Kenya: State of Kenyan People after continued heavy rains


Kenya: State of Kenyan People after continued heavy rains

While the government has pledged considerable aid and is actively assisting in various areas, the scale of the disaster requires additional support. NGOs and local churches are stepping forward with their resources to help, particularly in slum neighborhoods where public centers are now sheltering displaced individuals. Additionally, there are plans to evacuate communities at risk of dam failures to safer locations, with the government committing to create temporary accommodation centers equipped with basic necessities.

The tremendous rainfall has caused widespread flooding across various regions of Kenya

In Mai Maiu, a dam burst at 3 a.m., causing a deadly flash flood that claimed the lives of over 70 people as they slept. The situation in Nairobi’s slums is equally rough, with flash floods transforming minor watercourses into deadly torrents; in Mathare alone, 60,000 residents have lost their homes. Despite these challenges, the young people of Mathare have been lauded for their bravery in rescuing hundreds, thus preventing the loss of more lives.

With numerous dams across Kenya at risk of failing and potentially causing further severe floods, the anticipated heavy rainfall poses a major challenge due to already wet soil. Compounding the situation, factors such as corruption, contractor negligence, and poor urban planning have intensified the effects of the floods. Additionally, deforestation, insufficient drainage, and substandard infrastructure have significantly worsened the disaster’s severity.

Our missionary efforts have taken on a new urgency under these circumstances

In Meru Parish, the heavy rains led to the collapse of one of our primary schools. Similarly, the parish of Kionyo, located in the high mountains, reports that the elderly are suffering from the cold as dry firewood becomes scarce, and the slippery roads make it dangerous to go into town for supplies. The Kisaju Postulancy (formation house) has experienced flooding in the basement chapel and bedrooms due to water seeping through the walls, effectively isolating the facility like an island amid the waters.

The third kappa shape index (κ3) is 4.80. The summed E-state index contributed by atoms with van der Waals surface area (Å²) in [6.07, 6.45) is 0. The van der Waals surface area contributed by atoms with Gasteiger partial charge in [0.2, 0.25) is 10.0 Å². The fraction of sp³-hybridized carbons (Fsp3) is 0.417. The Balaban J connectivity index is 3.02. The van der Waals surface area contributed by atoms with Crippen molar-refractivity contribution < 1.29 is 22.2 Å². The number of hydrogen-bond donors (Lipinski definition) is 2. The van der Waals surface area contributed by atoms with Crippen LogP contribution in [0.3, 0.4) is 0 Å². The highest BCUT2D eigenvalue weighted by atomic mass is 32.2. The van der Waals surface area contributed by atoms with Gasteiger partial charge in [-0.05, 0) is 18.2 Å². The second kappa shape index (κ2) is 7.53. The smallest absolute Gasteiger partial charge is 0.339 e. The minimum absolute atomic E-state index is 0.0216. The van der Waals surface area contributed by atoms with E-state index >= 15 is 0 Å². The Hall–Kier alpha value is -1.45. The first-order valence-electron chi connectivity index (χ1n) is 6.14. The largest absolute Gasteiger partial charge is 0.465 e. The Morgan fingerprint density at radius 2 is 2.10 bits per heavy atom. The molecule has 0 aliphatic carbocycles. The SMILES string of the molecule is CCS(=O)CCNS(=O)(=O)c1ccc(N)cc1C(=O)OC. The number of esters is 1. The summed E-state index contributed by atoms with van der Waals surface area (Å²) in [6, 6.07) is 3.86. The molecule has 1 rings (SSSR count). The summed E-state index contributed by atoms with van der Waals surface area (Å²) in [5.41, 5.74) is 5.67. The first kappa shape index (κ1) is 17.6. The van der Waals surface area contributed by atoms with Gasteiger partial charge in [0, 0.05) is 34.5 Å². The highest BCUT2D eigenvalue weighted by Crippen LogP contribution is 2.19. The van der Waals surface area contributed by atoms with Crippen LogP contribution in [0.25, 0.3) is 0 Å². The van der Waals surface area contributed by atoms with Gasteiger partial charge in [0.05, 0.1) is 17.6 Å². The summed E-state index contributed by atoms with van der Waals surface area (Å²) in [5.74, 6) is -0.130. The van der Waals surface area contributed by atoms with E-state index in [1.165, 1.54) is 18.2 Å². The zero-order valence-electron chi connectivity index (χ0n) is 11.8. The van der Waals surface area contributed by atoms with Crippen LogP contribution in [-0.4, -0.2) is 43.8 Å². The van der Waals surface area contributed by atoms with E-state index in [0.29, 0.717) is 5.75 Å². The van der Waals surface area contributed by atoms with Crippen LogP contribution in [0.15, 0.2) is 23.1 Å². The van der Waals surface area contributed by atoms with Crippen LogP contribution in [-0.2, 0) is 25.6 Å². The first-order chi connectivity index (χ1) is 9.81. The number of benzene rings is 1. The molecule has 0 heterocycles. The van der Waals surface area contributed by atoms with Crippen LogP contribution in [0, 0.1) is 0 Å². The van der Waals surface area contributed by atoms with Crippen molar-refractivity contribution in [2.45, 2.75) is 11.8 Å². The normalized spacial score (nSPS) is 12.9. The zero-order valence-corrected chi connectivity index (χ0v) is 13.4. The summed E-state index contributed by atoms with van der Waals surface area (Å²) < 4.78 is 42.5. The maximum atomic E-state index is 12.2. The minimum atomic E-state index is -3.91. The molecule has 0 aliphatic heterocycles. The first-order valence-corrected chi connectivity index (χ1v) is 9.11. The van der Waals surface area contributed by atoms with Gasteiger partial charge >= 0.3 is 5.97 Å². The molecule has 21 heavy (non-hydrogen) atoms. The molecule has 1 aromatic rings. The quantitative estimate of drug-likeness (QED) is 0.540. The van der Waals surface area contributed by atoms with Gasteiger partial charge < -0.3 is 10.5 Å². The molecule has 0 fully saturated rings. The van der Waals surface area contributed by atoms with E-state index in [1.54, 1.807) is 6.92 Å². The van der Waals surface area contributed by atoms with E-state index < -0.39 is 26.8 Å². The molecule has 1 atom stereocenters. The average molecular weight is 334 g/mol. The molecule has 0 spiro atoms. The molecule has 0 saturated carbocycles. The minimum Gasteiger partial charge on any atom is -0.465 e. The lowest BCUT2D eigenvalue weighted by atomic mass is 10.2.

Some residents are facing starvation because they cannot get food or medical care

While the main center remains intact in the Kisaju Parish of Maasai, its seven prayer centers face unique challenges. Access roads through rivers are blocked by water and sometimes fallen trees, severely restricting local employment and access to essential services. Some residents are facing starvation because they cannot get food or medical care. The local Maasai community, recently emerging from a drought, faces challenges as their livestock die of sickness. People in Larmudiac Parish lost crops and money because they bought fake fertilizers. These challenges are anticipated to reduce contributions necessary for managing parish and school expenses, pastoral programs, and children’s food programs, indicating a long-term impact on community support and recovery.

Any help you can provide to share with those in need will be appreciated.  Meanwhile, the Oblates from our parishes are working to alleviate suffering wherever possible, and our young Oblates continue to distribute food aid in the Mathare slums of Nairobi.

By Fidele Munkiele, OMI

Published on the OMI World website